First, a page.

Medical report on food consumption evades issues of choice and equality
The world can move towards meaningful health only when dietary interventions and models are made more representative
- Published 25.01.19, 9:05 AM
- Updated 29.01.19, 4:50 PM
- 2 mins read
The way to the heart is, apparently, through the stomach. Would that, then, mean that food habits all over the world have to change, given that cardiovascular diseases — the result of an unhealthy diet — are a leading cause of death around the globe? The findings of a report compiled by a group of 37 experts and published in the medical journal, Lancet, seem to point in that direction. Feeding a world population that will reach 10 billion by 2050 would, it argues, require a drastic shift in global dietary habits. The report also goes on to outline what this ‘diet plan’ should consist of. In order to prevent 11 million premature deaths each year, sugar and red meat must be cut down drastically and the consumption of whole grain, fruits, vegetables and nuts must be increased. These items would make up the bulk of the ‘Planetary Health Diet’. Nutrition is a serious concern: three billion people are malnourished and a significant number of people feast on fast food. The objectives of the study are thus noble. The report goes on to reiterate the value of plant-based diets and the reduction in food wastage, both of which hold the key to the dietary transformations that have been endorsed.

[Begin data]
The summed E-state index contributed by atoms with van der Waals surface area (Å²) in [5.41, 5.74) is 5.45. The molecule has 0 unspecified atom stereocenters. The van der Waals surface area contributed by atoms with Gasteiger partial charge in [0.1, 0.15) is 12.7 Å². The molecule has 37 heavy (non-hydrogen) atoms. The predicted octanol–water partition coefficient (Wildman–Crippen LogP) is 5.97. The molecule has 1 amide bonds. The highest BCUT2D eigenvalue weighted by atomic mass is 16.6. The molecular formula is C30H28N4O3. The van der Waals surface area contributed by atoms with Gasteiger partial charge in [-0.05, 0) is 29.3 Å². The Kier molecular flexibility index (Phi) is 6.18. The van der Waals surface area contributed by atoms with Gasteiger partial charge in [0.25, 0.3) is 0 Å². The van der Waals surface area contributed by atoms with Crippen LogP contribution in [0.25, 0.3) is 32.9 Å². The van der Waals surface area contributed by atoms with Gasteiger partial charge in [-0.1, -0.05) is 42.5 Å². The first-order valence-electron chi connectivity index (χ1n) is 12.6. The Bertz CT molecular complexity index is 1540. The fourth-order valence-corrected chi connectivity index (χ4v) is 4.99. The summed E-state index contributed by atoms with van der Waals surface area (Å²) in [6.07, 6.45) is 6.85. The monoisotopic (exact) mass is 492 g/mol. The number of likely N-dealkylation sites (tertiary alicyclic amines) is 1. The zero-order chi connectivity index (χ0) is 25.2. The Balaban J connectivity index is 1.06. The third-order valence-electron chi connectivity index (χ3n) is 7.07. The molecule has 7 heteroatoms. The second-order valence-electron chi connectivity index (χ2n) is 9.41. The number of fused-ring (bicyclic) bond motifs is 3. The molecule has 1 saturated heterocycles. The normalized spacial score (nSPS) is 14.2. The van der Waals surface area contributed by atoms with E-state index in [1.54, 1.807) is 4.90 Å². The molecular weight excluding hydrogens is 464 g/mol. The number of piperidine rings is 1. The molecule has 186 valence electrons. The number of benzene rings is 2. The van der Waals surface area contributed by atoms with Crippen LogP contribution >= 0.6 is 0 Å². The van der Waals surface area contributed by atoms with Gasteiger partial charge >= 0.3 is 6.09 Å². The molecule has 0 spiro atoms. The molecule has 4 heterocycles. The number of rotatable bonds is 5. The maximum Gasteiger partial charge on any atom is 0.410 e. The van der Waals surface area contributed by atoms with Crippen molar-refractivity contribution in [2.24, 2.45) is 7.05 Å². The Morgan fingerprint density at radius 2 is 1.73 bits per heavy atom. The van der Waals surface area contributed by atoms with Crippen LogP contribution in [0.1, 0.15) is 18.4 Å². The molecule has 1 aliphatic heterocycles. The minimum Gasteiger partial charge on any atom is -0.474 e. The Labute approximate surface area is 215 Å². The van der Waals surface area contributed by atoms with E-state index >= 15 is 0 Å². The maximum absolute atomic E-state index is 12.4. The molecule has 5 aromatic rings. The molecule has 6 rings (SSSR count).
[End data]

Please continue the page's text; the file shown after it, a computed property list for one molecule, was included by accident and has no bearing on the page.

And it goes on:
However, the report seems to have evaded important questions concerning choice and equality. Diverse culinary traditions define cultures around the world, all of which have their own versions of sustainable, healthy diets. Is a uniform diet for a diverse world then feasible? What would, for instance, be the fate of communities for whom meat is integral to survival? Research prior to this study had confirmed that consuming plant-based items is ideal for health. One would have expected the report to take into consideration other, relevant, aspects such as the availability and affordability of the foods that it so strongly recommends. The question of food wastage, too, requires a re-examination. Interestingly, data show that wastage in a prosperous nation like the United States of America amounts to 150,000 tonnes a day. The worst offenders are citizens who adhere to diets rich in fruit and vegetables. There is thus a case for consumers to be better educated about the larger ramifications of food wastage, unsustainable diets as well as about those who go hungry to bed. The world can move towards meaningful health only when dietary interventions and models are made more representative.